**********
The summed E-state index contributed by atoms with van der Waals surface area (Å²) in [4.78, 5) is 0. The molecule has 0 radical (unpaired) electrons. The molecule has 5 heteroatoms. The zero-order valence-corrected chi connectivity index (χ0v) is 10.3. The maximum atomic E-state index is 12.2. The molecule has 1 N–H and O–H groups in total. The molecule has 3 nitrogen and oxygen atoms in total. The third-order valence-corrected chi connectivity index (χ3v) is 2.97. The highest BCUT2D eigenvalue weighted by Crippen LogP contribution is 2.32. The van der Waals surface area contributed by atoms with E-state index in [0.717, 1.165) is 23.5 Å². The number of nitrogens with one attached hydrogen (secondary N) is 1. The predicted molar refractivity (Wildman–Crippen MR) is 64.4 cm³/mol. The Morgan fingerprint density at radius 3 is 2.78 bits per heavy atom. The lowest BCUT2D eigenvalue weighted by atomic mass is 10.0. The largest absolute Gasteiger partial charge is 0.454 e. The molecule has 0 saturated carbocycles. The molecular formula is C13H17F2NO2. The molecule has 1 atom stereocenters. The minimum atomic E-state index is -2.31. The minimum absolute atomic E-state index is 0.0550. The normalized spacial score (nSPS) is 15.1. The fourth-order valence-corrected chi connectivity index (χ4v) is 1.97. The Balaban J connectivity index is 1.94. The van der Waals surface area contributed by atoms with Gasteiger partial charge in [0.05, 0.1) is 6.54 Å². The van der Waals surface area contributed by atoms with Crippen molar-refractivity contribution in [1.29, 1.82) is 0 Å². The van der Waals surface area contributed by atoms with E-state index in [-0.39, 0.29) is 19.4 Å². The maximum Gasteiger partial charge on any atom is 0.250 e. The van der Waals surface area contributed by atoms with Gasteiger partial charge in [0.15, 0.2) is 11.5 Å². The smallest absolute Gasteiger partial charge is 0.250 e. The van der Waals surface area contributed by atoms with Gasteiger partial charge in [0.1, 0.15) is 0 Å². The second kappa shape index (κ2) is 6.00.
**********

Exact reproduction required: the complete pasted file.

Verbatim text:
The summed E-state index contributed by atoms with van der Waals surface area (Å²) in [4.78, 5) is 0. The molecule has 0 radical (unpaired) electrons. The molecule has 5 heteroatoms. The zero-order valence-corrected chi connectivity index (χ0v) is 10.3. The maximum atomic E-state index is 12.2. The molecule has 1 N–H and O–H groups in total. The molecule has 3 nitrogen and oxygen atoms in total. The third-order valence-corrected chi connectivity index (χ3v) is 2.97. The highest BCUT2D eigenvalue weighted by Crippen LogP contribution is 2.32. The van der Waals surface area contributed by atoms with E-state index in [0.717, 1.165) is 23.5 Å². The number of nitrogens with one attached hydrogen (secondary N) is 1. The predicted molar refractivity (Wildman–Crippen MR) is 64.4 cm³/mol. The Morgan fingerprint density at radius 3 is 2.78 bits per heavy atom. The lowest BCUT2D eigenvalue weighted by atomic mass is 10.0. The largest absolute Gasteiger partial charge is 0.454 e. The molecule has 0 saturated carbocycles. The molecular formula is C13H17F2NO2. The molecule has 1 atom stereocenters. The minimum atomic E-state index is -2.31. The minimum absolute atomic E-state index is 0.0550. The normalized spacial score (nSPS) is 15.1. The fourth-order valence-corrected chi connectivity index (χ4v) is 1.97. The Balaban J connectivity index is 1.94. The van der Waals surface area contributed by atoms with Gasteiger partial charge in [0.05, 0.1) is 6.54 Å². The van der Waals surface area contributed by atoms with Crippen molar-refractivity contribution in [1.29, 1.82) is 0 Å². The van der Waals surface area contributed by atoms with E-state index in [-0.39, 0.29) is 19.4 Å². The maximum Gasteiger partial charge on any atom is 0.250 e. The van der Waals surface area contributed by atoms with Gasteiger partial charge in [0.15, 0.2) is 11.5 Å². The smallest absolute Gasteiger partial charge is 0.250 e. The van der Waals surface area contributed by atoms with Gasteiger partial charge in [0.1, 0.15) is 0 Å². The second kappa shape index (κ2) is 6.00.